Paseo de la Reforma and its monuments to Columbus and to the Revolution
These are the Mexican Champs Élysees. A long, tree-lined avenue, monumental and splendid like its French model.
Thanks to Maximiliano.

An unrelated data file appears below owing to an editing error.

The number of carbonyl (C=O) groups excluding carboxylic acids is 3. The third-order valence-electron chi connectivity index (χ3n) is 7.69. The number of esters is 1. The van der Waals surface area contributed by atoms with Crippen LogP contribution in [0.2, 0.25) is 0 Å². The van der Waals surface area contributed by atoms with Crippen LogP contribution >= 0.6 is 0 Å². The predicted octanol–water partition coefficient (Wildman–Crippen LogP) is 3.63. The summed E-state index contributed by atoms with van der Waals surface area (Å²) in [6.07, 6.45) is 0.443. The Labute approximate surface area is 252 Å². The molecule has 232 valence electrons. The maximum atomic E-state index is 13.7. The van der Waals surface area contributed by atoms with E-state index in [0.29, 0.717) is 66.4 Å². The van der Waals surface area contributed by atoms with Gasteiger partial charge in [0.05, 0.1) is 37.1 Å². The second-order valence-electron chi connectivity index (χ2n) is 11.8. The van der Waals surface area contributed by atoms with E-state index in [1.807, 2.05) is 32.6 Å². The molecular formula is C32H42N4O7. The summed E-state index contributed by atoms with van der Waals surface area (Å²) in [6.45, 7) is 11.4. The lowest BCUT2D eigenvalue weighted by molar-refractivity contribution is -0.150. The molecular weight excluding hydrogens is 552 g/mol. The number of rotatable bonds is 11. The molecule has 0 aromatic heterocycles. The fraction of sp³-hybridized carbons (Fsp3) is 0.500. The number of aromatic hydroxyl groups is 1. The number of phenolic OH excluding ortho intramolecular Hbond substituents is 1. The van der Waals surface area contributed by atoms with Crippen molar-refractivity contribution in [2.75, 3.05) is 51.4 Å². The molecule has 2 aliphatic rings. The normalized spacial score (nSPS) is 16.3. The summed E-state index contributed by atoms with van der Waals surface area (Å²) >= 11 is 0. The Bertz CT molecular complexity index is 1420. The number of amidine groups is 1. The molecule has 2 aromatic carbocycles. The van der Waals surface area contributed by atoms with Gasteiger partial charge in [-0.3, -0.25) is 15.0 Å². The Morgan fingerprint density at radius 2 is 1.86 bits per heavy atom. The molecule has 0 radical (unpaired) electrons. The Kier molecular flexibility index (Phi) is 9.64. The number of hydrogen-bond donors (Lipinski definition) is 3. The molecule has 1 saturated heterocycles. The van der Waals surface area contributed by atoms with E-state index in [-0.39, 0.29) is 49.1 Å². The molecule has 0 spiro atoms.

The Emperor Maximiliano didn't last long on the throne, but he left for posterity the Paseo de la Reforma, which is about 12 km long and whose design was inspired by Paris's Champs Élysees. His intention, however, was to call it Paseo de la Emperatriz, to honour his wife; since 1872 it has become Paseo de la Reforma, after the modernising, liberal laws implemented in the country between 1855 and 1863. Since then, it seems that every government has wanted to leave their mark in this avenue by building a great monument. So we have the Monumento a la Independencia, the Diana Cazadora fountain, the monument to Cuauhtémoc... the list is endless, going from the Estela de la Luz (Stele of Light - erected to celebrate the Second Centenary of Independence) to the Fuente de Petróleos (Oil Fountain), a monument to the nationalisation of this energy source in 1938. This is a long, leafy avenue, full of roundabouts where we can find all these monuments. A good place, simply to take a stroll and enjoy the ambience of Mexican streets.